According to a 2002 census the ethnic composition of the Tsalka area is the following.

 

Georgians

 

Azeris

 

Armenians

 

Greeks

 

Russians

 

12.02%

 

9.54%

 

54.98%

 

21.97%

 

0.60%

 

These figures need to be treated with great caution though. There is a great likelihood that the actual percentage of Greeks is far lower – many houses and even villages that are still registered on Greek families have been abandoned. On the other hand, the percentage of Georgians is likely to be greater due to on-going migration and due to the fact that the migrants often unnoticed take their residence in former Greek houses.

Currently, in comparison to other areas in Kvemo-Kartli, inter-group tensions seem to be most articulate in the Tsalka region, which in addition seems to be a place ‘forgotten’ by civil society and governmental organizations. “Typically conflicts have broken out between the original inhabitants (mainly Greeks and Armenians) and the newcomers (Georgians from Ajara and Svans) […].The Greek community feels particularly under pressure as most are elderly and unprotected, and therefore feel threatened by the influx of newcomers. Elderly Greek residents in one village claimed that new settlers from Ajara had been occupying their houses, stealing their land and livestock and even physically assaulting them”. Also, there is a general fear from the side of the Greek and Armenians of a directed policy of “Georgianization” of the region through the instrument of resettlement (a popular policy in Soviet times). The incoming Georgians on their side claim experiencing difficulties in adapting to the new surroundings and circumstances.

Several outbursts of violence between the various groups have been recorded over the preceding years. Just recently, in the beginning of March 2006 a fight took place between Armenian and Georgian inhabitants of the region. This unfortunate event resulted in several injuries and in the death of one Armenian young man.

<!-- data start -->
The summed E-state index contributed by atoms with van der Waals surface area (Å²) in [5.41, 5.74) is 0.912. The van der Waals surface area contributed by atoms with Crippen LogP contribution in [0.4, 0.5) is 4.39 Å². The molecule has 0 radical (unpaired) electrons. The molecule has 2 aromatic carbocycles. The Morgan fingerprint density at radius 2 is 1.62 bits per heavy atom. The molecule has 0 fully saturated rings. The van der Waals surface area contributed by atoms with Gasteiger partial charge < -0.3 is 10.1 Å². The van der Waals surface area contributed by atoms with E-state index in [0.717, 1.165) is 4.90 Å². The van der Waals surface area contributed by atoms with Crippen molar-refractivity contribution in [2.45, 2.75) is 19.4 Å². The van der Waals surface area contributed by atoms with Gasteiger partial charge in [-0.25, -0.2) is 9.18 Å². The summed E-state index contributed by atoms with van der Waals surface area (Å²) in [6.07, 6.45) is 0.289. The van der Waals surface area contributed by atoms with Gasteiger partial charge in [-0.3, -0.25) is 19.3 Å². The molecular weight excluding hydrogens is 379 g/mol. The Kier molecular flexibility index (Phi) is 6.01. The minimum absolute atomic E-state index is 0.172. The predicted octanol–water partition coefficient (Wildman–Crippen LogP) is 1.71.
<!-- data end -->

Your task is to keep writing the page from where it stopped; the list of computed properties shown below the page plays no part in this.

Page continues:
Partnership Approach

The project is defined and promoted by:

> Centro Studi Difesa Civile (CSDC – Civilian Defence Research Centre), Roma, Italy.

The CSDC was founded in 1988 and since then has contributed to the development of social research on peace and security issues in Italy. Since the year 2000, CSDC members formed a cooperative enterprise, called “Mediazioni”, to deal with operational, administrative and organizational aspects of training and communication activities. CSDC mission is the spreading of constructive conflict management tools to overcome intra and inter state tensions. CSDC operates in the fields of research and training to promote collaborations at a national and international level. Principal aims of the CSDC are:

– to promote non armed civilian defence (or non violent popular defence);
– to analyze the transition from armed to non armed defence;
– to promote the research concerning non violent conflict management;
– to develop historical researches on non armed cases of Resistance.

The CDSC working method is inspired by Gandhi’s principle that a seed is equivalent to a tree.

> Human Rights Information and Documentation Centre (HRIDC), Tbilisi, Georgia.

The HRIDC was founded in 1996 as a non-profit NGO in Tbilisi. The purpose of the organization is to defend human rights and basic freedoms in Georgia.

The main priorities of HRIDC are:

– to promote civil education and support the victims of human rights violations;
– to cooperate with local human rights organizations. The HRIDC has also organized training seminars for the empowerment of the NGO sector with participation of experts from the Council of Europe, the UN and other international organizations;
– to monitor human rights violations, studying the facts in cases of violations and spreading this information. The HRIDC also have a corresponding database and provides impartial information on human rights in Georgia to the Council of Europe, European Union, OSCE, UN.

The HRIDC has established a Georgian-English on-line magazine and database at www.humanrights.ge which is daily updated and highlights the human rights situation in Georgia.